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from the days of Noah by all those who were of the Church of God. The prophet sent to Ninevah as God’s messenger was called Jonah or the Dove; our Lord’s forerunner, the Baptist, was called in Greek by the name of Ioannes; and so was the Apostle of Love, the author Of the fourth Gospel and of the Apocalypse, named Ioannes.” (Bryant’s Analysis of Ancient Mythology.)

In Masonry the dove is the symbol of purity and innocence. It is significant that in the pagan Mysteries the dove of Venus was crucified upon the four spokes of a great wheel, thus foreshadowing the mystery of the crucified Lord of Love. Although Mohammed drove the doves from the temple at Mecca, occasionally he is depicted with a dove sitting upon his shoulder as the symbol of divine inspiration. In ancient times the effigies of doves were placed upon the heads of scepters to signify that those bearing them were overshadowed by divine prerogative. In mediæval art, the dove frequently was pictured as an emblem of divine benediction.


Clement, one of the ante-Nicæan Fathers, describes, in the first century after Christ, the peculiar nature and habits of the phœnix, in this wise: “There is a certain bird which is called a Phœnix. This is the only one of its kind and lives five hundred years. And when the time of its dissolution draws near that it must die, it builds itself a nest of frankincense, and myrrh, and other spices, into which, when the time is fulfilled, it enters and dies. But as the flesh decays a certain kind of worm is produced, which, being nourished by the juices of the dead bird, brings forth feathers. Then, when it has acquired strength, it takes up that nest in which are the bones of its parent, and bearing these it passes from the land of Arabia into Egypt, to the city called Heliopolis. And, in open day, flying in the sight of all men, it places them on the altar of the sun, and having done this, hastens back to its former abode. The priests then inspect the registers of the dates, and find that it has returned exactly as the five hundredth year was completed.”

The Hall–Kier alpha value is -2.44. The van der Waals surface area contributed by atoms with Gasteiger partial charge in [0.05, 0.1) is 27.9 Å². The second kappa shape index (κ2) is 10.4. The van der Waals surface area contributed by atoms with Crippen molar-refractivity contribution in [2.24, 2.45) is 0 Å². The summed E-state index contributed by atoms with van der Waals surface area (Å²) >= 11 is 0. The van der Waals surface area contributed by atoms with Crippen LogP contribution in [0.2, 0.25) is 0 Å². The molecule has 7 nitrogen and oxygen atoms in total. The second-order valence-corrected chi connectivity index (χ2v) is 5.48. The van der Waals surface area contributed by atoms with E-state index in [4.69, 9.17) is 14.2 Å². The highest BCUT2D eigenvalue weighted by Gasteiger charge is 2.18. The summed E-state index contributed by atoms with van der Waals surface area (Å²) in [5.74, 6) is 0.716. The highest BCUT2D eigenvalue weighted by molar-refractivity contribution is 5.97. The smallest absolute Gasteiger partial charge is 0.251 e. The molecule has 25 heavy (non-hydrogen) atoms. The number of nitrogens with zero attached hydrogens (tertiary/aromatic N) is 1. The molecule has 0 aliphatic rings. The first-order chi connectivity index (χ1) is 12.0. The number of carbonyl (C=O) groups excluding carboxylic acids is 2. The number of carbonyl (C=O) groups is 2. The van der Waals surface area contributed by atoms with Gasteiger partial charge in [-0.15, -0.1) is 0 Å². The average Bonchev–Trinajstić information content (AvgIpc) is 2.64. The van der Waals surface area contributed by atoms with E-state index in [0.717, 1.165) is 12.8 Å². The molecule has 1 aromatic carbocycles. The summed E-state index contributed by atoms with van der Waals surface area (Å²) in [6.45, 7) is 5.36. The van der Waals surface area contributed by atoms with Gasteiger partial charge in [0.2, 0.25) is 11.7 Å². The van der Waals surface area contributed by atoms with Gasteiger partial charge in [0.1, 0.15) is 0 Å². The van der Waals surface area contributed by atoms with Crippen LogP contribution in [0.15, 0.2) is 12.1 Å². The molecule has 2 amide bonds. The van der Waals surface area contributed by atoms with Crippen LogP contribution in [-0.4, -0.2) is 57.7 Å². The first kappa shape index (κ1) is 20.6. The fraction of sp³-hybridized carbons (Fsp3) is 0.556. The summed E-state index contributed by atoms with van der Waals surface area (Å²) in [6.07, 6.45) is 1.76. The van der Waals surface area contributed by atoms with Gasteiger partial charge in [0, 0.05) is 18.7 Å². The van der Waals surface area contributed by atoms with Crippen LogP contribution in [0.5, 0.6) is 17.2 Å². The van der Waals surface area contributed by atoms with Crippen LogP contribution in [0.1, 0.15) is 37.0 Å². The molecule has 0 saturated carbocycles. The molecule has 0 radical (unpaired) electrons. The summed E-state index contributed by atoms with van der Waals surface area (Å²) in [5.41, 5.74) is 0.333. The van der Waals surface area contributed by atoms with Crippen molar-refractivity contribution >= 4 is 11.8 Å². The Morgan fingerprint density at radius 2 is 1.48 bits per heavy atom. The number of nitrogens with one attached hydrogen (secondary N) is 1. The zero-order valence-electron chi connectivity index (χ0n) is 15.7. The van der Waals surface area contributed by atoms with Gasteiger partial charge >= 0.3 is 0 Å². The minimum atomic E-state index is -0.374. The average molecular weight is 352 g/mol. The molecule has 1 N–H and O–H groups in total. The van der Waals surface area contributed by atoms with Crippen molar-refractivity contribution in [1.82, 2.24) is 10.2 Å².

Although admitting that he had not seen the phœnix bird (there being only one alive at a time), Herodotus amplifies a bit the description given by Clement: “They tell a story of what this bird does which does not seem to me to be credible: that he comes all the way from Arabia, and brings the parent bird, all plastered with myrrh, to the temple of the sun, and there buries the body. In order to bring him, they say, he first forms a ball of myrrh as big as he finds that he can carry; then he hollows out the ball, and puts his parent inside; after which he covers over the opening with fresh myrrh, and the ball is then of exactly the same weight as at first; so he brings it to Egypt, plastered over as I have said, and deposits it in the temple of the sun. Such is the story they tell of the doings of this bird.”

Both Herodotus and Pliny noted the general resemblance in shape between the phœnix and the eagle, a point which the reader should carefully consider, for it is reasonably certain that the modern Masonic eagle was originally a phœnix. The body of the phœnix is described as having been covered with glossy purple feathers, while its long tail feathers were alternately blue and red. Its head was light in color and about its neck was a circlet of golden plumage. At the back of its head the phœnix had a peculiar tuft of feathers, a fact quite evident, although it has been overlooked by most writers and symbolists.

The phœnix was regarded as sacred to the sun, and the length of its life (500 to 1000 years) was taken as a standard for measuring the motion of the heavenly bodies and also the cycles of time used in the Mysteries to designate the periods of existence. The diet of the bird was unknown. Some writers declare that it subsisted upon the atmosphere; others that it ate at rare intervals but never in the presence of man. Modern Masons should realize the special Masonic significance of the phœnix, for the bird is described as using sprigs of acacia in the manufacture of its nest.

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